An extremely humid 30 degree day, on the other hand, is a punishing experience. By about 5 minutes into the walk, we began to question whether we had made a sensible choice. Hannah appeared to be melting in her stroller seat, her face bright red and he hair dripping wet. Other than that, she didn’t actually seem to mind.
At some point on the long road to the Tower, common sense prevailed when Emma pointed out that the other side of the street had shade. It provided sweet relief, and we continued on our journey in far greater comfort.
Fruit and Veg Under a Motorway
An unexpected benefit of our walking adventure was the fruit and veg shop that we stumbled across. As it was well off the tourist track, it catered to locals by providing the most rare of things in Tokyo – fruit and veggies at affordable prices! The prices were far more reasonable than most of what we had been able to find in the upmarket supermarkets of Roppongi.
Emma stocked up on tomatoes, cucumbers, strawberries and shallots. Hannah and I waited outside with the stroller and admired the exotic cars that regularly drove past.
Finally, despite the oppressive heat and humidity, we reached our destination of Tokyo Tower. I was impressed by the size of the structure, I had never managed to get close enough to appreciate it during previous visits to Tokyo. Emma was less impressed. She described it as an oversized communications Tower that was a vague rip-off of the Eiffel Tower. I guess she had a point.
We spent some time in a small park across the road from the tower. Hannah discovered the joys of chasing pigeons and attempting to jump into ponds. I discovered the terror of having a young, active toddler near a waterway.
Soon though it was time to leave Tokyo Tower and head home. We braved the heat and humidity once more, and headed back the way we came. We stopped off at a supermarket for some tasty pre-prepared lunch supplies. While we were in the supermarket, Hannah fell fast asleep, so we lowered the RECARO stroller into sleeping position.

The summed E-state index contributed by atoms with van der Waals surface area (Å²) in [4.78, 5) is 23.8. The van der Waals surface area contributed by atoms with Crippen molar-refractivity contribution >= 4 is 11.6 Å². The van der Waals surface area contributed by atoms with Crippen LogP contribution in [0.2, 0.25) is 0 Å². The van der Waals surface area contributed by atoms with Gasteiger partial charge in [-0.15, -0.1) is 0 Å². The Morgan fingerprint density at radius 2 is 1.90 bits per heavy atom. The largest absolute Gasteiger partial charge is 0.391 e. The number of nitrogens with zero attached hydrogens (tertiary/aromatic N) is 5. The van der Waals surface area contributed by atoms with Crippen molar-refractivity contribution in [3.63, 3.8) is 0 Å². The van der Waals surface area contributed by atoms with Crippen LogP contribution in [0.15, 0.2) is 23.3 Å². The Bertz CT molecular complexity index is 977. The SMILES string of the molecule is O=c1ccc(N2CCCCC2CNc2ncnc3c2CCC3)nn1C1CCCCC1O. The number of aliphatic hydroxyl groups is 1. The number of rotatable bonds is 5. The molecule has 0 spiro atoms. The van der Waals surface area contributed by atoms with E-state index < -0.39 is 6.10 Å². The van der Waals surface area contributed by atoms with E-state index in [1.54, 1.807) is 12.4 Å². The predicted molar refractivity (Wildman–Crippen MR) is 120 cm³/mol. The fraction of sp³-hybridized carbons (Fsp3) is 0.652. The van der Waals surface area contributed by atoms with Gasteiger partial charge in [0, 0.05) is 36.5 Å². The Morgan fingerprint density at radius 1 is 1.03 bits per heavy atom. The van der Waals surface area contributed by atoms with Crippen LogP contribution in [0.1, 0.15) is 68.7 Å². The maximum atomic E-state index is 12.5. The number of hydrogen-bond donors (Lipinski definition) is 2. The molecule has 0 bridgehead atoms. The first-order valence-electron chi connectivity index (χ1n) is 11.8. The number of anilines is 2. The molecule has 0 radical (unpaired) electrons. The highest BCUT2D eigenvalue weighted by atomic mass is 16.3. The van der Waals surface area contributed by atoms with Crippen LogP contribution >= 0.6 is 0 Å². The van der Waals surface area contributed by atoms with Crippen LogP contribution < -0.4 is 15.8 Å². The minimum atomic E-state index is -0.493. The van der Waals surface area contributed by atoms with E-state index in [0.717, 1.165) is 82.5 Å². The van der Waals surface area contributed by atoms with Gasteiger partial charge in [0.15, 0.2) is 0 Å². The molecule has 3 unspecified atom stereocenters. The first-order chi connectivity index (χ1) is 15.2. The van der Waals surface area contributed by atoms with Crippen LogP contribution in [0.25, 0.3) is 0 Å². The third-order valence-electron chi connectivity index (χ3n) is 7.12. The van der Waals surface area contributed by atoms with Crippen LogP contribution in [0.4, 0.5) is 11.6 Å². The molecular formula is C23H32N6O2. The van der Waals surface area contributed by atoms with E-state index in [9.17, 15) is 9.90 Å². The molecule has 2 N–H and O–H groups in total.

Discoveries of the Toddler – remote controlled lights
The Japanese love gadgets.
Okay, that may be a gross generalisation, but in my experiences of Tokyo so far, the statement rings true. Take, for example, our Airbnb apartment. It’s a pretty simple affair. By Australian standards, it would be considered tiny and basic, yet, take a closer look and you will see all kinds of little features designed to make life slightly more comfortable.
Our toilet has a permanently heated seat, which can be slightly disconcerting the first few times one uses it. It also kindly offers to wash ones anus with a variety of spray types and from different angles.
With the touch of just a couple of buttons, the washing machine in the closet both washes and dries full loads of clothes.
One place we didn’t expect to find a gadget was in the lighting. This was why we were slightly bamboozled by the existence of two remote controls labelled “bedroom”. One was clearly for the air-conditioning, but the other…?
I spent many seconds pondering is use, but as is the way when you are the father of a small child, I never got around to figuring it out. I had scanned the walls, the ceiling, the closets, nothing seemed out of the ordinary or in need of a remote.
Then, just before bed time, Hannah was playing with the remote control. She was holding it to her ear and taking into it, as if it were a mobile phone (yes, she has an excellent role model…).
All of a sudden, the lights turned off. Hannah had solved the mystery of the strange remote. It was for the lights!
I should have known.